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Dot-com deaths continue

As the surge in dot-coms deaths continues month on month, ASPs join the casualty list

The number of Internet companies forced to close in April rose 20 percent compared on March figures, bringing the total number of dot-com closures since January last year to 435.

Internet tracking group Webmergers has reported that 55 e-commerce, online consulting and Internet access firms shut last month, in comparison to March when the figure was 44. The number of dot-com closures has been steadily increasing since the Internet bubble burst in April 2000, and almost half of the 435 closures since January 2000 have taken place this year. February 2001, when a total of 58 dot-coms went under, was the worst month for the sector

One worrying aspect of Webmerger's figures is that Application Service Providers (ASPs) -- such as mortgage services company LoanTrader and Talisma Corporation -- are now appearing in the list of dot-com deaths. ASPs, which host applications for companies to alleviate the hassle of running and supporting applications, were expected to thrive as traditional firms start to move their businesses onto the Web.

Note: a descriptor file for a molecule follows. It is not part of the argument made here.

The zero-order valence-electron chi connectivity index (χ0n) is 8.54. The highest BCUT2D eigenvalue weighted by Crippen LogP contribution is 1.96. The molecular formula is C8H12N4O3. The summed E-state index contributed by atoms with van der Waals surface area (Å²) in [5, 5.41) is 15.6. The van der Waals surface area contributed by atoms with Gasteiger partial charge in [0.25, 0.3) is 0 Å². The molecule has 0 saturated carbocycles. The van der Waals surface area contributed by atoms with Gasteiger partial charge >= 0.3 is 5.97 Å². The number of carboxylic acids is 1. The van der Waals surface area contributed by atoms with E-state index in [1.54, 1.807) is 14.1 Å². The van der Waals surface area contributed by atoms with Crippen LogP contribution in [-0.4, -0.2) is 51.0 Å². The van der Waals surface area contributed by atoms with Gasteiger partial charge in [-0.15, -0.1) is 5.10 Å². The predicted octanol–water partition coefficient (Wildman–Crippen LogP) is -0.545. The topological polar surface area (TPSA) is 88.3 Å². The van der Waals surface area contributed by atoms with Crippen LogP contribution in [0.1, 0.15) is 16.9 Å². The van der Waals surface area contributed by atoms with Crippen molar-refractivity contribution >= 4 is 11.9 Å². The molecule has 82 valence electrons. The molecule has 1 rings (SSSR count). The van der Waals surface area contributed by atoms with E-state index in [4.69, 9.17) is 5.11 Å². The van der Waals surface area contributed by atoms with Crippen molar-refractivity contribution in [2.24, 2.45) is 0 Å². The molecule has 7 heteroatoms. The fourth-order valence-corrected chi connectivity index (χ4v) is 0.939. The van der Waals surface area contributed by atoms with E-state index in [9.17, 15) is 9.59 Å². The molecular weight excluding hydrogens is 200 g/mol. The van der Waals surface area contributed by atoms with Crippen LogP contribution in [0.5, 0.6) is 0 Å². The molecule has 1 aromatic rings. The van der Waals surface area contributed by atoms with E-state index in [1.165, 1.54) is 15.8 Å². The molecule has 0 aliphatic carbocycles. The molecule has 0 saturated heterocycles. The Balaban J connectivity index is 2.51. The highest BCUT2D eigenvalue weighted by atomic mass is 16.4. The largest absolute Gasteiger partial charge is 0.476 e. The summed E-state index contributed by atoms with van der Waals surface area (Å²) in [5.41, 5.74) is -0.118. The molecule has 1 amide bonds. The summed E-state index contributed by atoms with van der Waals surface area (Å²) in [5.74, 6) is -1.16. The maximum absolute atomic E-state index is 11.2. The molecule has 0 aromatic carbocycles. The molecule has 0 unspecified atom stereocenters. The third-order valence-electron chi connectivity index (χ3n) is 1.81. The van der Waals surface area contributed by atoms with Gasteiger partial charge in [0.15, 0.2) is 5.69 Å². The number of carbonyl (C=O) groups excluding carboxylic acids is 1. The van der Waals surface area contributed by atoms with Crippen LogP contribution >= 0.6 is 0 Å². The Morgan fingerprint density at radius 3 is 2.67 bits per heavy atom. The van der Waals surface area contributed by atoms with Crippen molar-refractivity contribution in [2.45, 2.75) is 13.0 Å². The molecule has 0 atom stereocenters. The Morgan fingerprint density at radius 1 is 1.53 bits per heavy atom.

Internet companies that bit the dust in April included Madge.web and Firedup.com -- as well as new media magazine The Industry Standard Europe. The worst may soon be over, though, with analyst firm IDC predicting that IT spending will pick up in 2002 and provide a boost to e-commerce.

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